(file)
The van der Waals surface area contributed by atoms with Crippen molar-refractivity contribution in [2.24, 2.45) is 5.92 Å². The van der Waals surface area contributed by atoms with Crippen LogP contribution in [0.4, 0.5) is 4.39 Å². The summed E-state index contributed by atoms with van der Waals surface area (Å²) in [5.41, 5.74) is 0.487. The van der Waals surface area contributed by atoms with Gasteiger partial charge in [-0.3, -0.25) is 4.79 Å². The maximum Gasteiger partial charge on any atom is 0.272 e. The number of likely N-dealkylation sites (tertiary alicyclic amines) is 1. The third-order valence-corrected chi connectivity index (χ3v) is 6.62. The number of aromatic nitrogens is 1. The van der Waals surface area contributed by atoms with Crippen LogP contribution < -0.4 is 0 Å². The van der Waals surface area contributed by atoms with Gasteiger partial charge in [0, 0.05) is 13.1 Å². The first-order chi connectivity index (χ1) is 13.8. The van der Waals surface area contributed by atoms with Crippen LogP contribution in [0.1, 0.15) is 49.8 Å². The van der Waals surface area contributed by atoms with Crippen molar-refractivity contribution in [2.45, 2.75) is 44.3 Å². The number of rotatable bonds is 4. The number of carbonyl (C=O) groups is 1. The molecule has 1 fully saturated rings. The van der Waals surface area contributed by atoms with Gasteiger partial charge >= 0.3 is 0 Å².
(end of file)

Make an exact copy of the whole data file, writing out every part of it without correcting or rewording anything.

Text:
The van der Waals surface area contributed by atoms with Crippen molar-refractivity contribution in [2.24, 2.45) is 5.92 Å². The van der Waals surface area contributed by atoms with Crippen LogP contribution in [0.4, 0.5) is 4.39 Å². The summed E-state index contributed by atoms with van der Waals surface area (Å²) in [5.41, 5.74) is 0.487. The van der Waals surface area contributed by atoms with Gasteiger partial charge in [-0.3, -0.25) is 4.79 Å². The maximum Gasteiger partial charge on any atom is 0.272 e. The number of likely N-dealkylation sites (tertiary alicyclic amines) is 1. The third-order valence-corrected chi connectivity index (χ3v) is 6.62. The number of aromatic nitrogens is 1. The van der Waals surface area contributed by atoms with Crippen LogP contribution < -0.4 is 0 Å². The van der Waals surface area contributed by atoms with Gasteiger partial charge in [0, 0.05) is 13.1 Å². The first-order chi connectivity index (χ1) is 13.8. The van der Waals surface area contributed by atoms with Crippen LogP contribution in [0.1, 0.15) is 49.8 Å². The van der Waals surface area contributed by atoms with Crippen molar-refractivity contribution in [2.45, 2.75) is 44.3 Å². The number of rotatable bonds is 4. The number of carbonyl (C=O) groups is 1. The molecule has 1 fully saturated rings. The van der Waals surface area contributed by atoms with Gasteiger partial charge >= 0.3 is 0 Å².